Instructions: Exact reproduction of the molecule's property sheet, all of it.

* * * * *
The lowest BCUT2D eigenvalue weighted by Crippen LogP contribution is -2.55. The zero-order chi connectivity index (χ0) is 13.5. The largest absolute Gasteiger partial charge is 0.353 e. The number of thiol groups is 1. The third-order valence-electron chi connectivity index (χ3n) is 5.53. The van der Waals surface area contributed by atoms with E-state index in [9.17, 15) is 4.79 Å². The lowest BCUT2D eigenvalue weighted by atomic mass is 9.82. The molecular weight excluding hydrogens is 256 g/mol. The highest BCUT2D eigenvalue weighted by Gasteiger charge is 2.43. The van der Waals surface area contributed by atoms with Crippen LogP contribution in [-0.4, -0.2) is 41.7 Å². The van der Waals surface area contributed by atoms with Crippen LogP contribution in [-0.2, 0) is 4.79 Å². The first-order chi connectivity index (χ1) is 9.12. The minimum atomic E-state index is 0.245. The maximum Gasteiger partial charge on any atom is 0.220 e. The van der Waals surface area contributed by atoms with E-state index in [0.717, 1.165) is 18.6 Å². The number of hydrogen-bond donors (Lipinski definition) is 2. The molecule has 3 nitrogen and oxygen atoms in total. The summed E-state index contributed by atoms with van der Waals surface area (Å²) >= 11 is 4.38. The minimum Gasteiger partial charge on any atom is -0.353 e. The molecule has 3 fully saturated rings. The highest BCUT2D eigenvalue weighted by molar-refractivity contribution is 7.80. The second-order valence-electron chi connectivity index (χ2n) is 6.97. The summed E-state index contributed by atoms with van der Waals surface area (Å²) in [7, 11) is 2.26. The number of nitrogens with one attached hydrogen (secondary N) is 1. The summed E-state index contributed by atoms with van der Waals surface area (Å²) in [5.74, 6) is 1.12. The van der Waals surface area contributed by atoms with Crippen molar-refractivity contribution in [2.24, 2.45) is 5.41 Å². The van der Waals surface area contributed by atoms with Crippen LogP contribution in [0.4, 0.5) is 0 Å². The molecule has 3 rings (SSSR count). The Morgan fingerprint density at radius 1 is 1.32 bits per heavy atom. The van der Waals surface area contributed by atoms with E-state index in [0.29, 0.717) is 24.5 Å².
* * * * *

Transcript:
The lowest BCUT2D eigenvalue weighted by Crippen LogP contribution is -2.55. The zero-order chi connectivity index (χ0) is 13.5. The largest absolute Gasteiger partial charge is 0.353 e. The number of thiol groups is 1. The third-order valence-electron chi connectivity index (χ3n) is 5.53. The van der Waals surface area contributed by atoms with E-state index in [9.17, 15) is 4.79 Å². The lowest BCUT2D eigenvalue weighted by atomic mass is 9.82. The molecular weight excluding hydrogens is 256 g/mol. The highest BCUT2D eigenvalue weighted by Gasteiger charge is 2.43. The van der Waals surface area contributed by atoms with Crippen LogP contribution in [-0.4, -0.2) is 41.7 Å². The van der Waals surface area contributed by atoms with Crippen LogP contribution in [-0.2, 0) is 4.79 Å². The first-order chi connectivity index (χ1) is 9.12. The minimum atomic E-state index is 0.245. The maximum Gasteiger partial charge on any atom is 0.220 e. The van der Waals surface area contributed by atoms with E-state index in [0.717, 1.165) is 18.6 Å². The number of hydrogen-bond donors (Lipinski definition) is 2. The molecule has 3 nitrogen and oxygen atoms in total. The summed E-state index contributed by atoms with van der Waals surface area (Å²) >= 11 is 4.38. The minimum Gasteiger partial charge on any atom is -0.353 e. The molecule has 3 fully saturated rings. The highest BCUT2D eigenvalue weighted by molar-refractivity contribution is 7.80. The second-order valence-electron chi connectivity index (χ2n) is 6.97. The summed E-state index contributed by atoms with van der Waals surface area (Å²) in [7, 11) is 2.26. The number of nitrogens with one attached hydrogen (secondary N) is 1. The summed E-state index contributed by atoms with van der Waals surface area (Å²) in [5.74, 6) is 1.12. The van der Waals surface area contributed by atoms with Crippen molar-refractivity contribution in [2.24, 2.45) is 5.41 Å². The van der Waals surface area contributed by atoms with Crippen LogP contribution in [0.4, 0.5) is 0 Å². The molecule has 3 rings (SSSR count). The Morgan fingerprint density at radius 1 is 1.32 bits per heavy atom. The van der Waals surface area contributed by atoms with E-state index in [0.29, 0.717) is 24.5 Å².